Outback love only grows stronger in harsh times

Queensland Cattleman Graham Woods and artist-turned-bush-regenerator Sally Gray aren’t your typical couple.

First published in the Rural Weekly.

We have been stationed at Piccaninny Plains permanently since 2013. We keep the station running and manage a very big fire control and feral animal reduction programme as well as maintaining 750km of roads and tracks, and over 360km of fences. We’ve been at it for six years now, working and living together 24/7, and we’re still loving it. Hardship and the environment has brought us closer together.

Living out here is a crash course in survival. We are completely off grid, run on solar, and have freezers and cold rooms to store our provisions. We bake our own bread and the meat is paddock to plate. There is a lot to think about and manage; if we have caretakers we have to be confident they are competent and will be safe if left alone. In the dry season we are mustering and burning, and then in the wet season it is difficult or impossible to get around by car. We run a small herd of cattle but our focus has always been on managing and caring for the land.

It’s a hard life, but what we lack in comfort and convenience we make up for in natural beauty: the wildlife here is extraordinary. We have 265 different bird species, 67 mammal species, 611 plant species, and we protect 17 threatened species. We have the spotted cus-cus, the magnificent rifle bird, and palm cockatoos that are really threatened, so the more we do to manage the threats like feral animals, noxious weeds and wildfires, the better.

The sanctuary is about half a million acres in total. It has flood plains that end in the western side of the Great Dividing Range; the Wenlock River to the east, and the Archer River forms our southern boundary. We are about 100km from both the east and west coasts, and 250km from the tip of Cape York. Piccaninny Plains is a primordial and remote landscape, with no ground disturbance or land clearing aside from fences.

Once the rainy season arrives we become more isolated than just about any other property on the Cape. We can only get in and out by helicopter or plane. With all the cyclonic action of late, we have been sharing our home with a whole host of native animals that have been trying to escape the wet. Taipans, a dingo that took shelter underneath the TV, a galah that blew in during the storm - even the land crabs moved in.

When it’s hot and we’re tired from the work, the photographs Sal takes that document our life and the changes in the landscape really remind us why we’re here. Looking at the photos we can stand back and say, wow – this is an extraordinary place and an extraordinary life. The longer we’ve been on Piccaninny Plains, the more passionate we have become about the natural environment.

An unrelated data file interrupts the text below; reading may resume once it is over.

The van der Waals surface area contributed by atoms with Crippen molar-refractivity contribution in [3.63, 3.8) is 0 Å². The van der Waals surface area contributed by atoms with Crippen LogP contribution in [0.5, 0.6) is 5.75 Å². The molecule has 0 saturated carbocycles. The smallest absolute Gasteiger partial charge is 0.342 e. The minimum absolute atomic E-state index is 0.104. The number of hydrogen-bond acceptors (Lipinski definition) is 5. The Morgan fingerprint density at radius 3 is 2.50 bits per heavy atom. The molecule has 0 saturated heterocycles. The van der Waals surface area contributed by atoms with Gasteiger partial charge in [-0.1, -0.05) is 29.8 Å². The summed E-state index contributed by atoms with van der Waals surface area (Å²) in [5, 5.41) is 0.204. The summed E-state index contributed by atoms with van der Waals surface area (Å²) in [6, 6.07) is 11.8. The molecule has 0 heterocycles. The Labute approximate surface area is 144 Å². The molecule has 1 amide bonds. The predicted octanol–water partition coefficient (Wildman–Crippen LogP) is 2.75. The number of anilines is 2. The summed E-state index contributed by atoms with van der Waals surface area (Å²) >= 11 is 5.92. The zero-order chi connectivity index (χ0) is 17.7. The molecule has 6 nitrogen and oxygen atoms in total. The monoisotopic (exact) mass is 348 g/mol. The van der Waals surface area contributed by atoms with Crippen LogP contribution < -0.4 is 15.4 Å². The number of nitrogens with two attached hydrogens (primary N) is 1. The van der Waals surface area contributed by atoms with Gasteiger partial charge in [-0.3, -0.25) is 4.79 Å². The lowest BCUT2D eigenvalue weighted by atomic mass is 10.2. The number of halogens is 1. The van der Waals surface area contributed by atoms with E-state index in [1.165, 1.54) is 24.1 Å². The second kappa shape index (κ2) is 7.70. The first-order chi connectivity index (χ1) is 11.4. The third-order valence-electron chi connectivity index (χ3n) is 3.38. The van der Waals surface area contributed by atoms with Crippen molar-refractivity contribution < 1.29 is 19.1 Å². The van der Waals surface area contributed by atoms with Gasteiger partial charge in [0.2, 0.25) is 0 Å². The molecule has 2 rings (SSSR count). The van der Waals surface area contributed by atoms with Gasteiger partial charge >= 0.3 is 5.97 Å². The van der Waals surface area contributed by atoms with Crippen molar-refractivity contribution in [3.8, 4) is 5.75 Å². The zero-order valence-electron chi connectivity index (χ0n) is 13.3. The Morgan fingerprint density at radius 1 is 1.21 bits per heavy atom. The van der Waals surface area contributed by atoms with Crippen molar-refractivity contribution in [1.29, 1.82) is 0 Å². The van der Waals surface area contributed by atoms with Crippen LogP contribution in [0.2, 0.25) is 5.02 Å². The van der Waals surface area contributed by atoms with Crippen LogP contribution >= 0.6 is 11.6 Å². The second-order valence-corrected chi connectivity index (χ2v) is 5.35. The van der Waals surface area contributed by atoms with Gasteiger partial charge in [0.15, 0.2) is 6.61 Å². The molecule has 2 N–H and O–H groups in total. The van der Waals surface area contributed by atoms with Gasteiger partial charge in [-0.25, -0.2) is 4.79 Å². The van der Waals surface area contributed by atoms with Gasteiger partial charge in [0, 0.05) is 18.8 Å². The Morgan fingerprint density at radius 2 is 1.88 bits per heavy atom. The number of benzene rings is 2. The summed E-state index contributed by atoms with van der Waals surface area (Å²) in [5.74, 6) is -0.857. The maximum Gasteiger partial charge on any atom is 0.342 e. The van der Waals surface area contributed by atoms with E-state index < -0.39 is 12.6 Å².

Living on Cape York is hard and it’s rough. We had over 2.2 metres of rain recently and it all came in a couple of months. And then 10 minutes later it is 39 degrees and 100 percent humidity. Your clothes are saturated in your cupboard and your bedding is wet when you go to sleep at night. You put your boots out and the next morning they are covered in blue mould. And in the dry season they curl up and crack. It is extreme.

The payoff is seeing the results of all our hard work, like the bounce back of the wetlands and lagoons. Since starting here, we have removed 7,500 feral pigs and horses, and another 7,000 head of cattle. This work has helped to restore 100,000 acres of magnificent wetlands: it doesn’t dry up now; it holds water. And the birdlife is extraordinary - it’s like Kakadu but in Queensland! Seeing the difference we’ve made and knowing we’re actually leaving something behind for future generations is as good a feeling as looking at a healthy bank balance.

We feel very lucky to be living here in this precious place and doing what we do, especially when we go off the sanctuary and see how dramatically the environment has been affected elsewhere. The further you go south the more land degradation and water contamination you see. Piccaninny Plains is a dream and we can’t imagine our lives without it. 

Out here nature needs caretakers like us, to manage the threats like feral animals, weeds and wildfire.  Graham has always made his living off the land or associated industries, but we think it makes sense to stop and think about managing the land so that it’s healthy and the native critters can call it home too. It’s been great for us to have the opportunity to give back rather than take.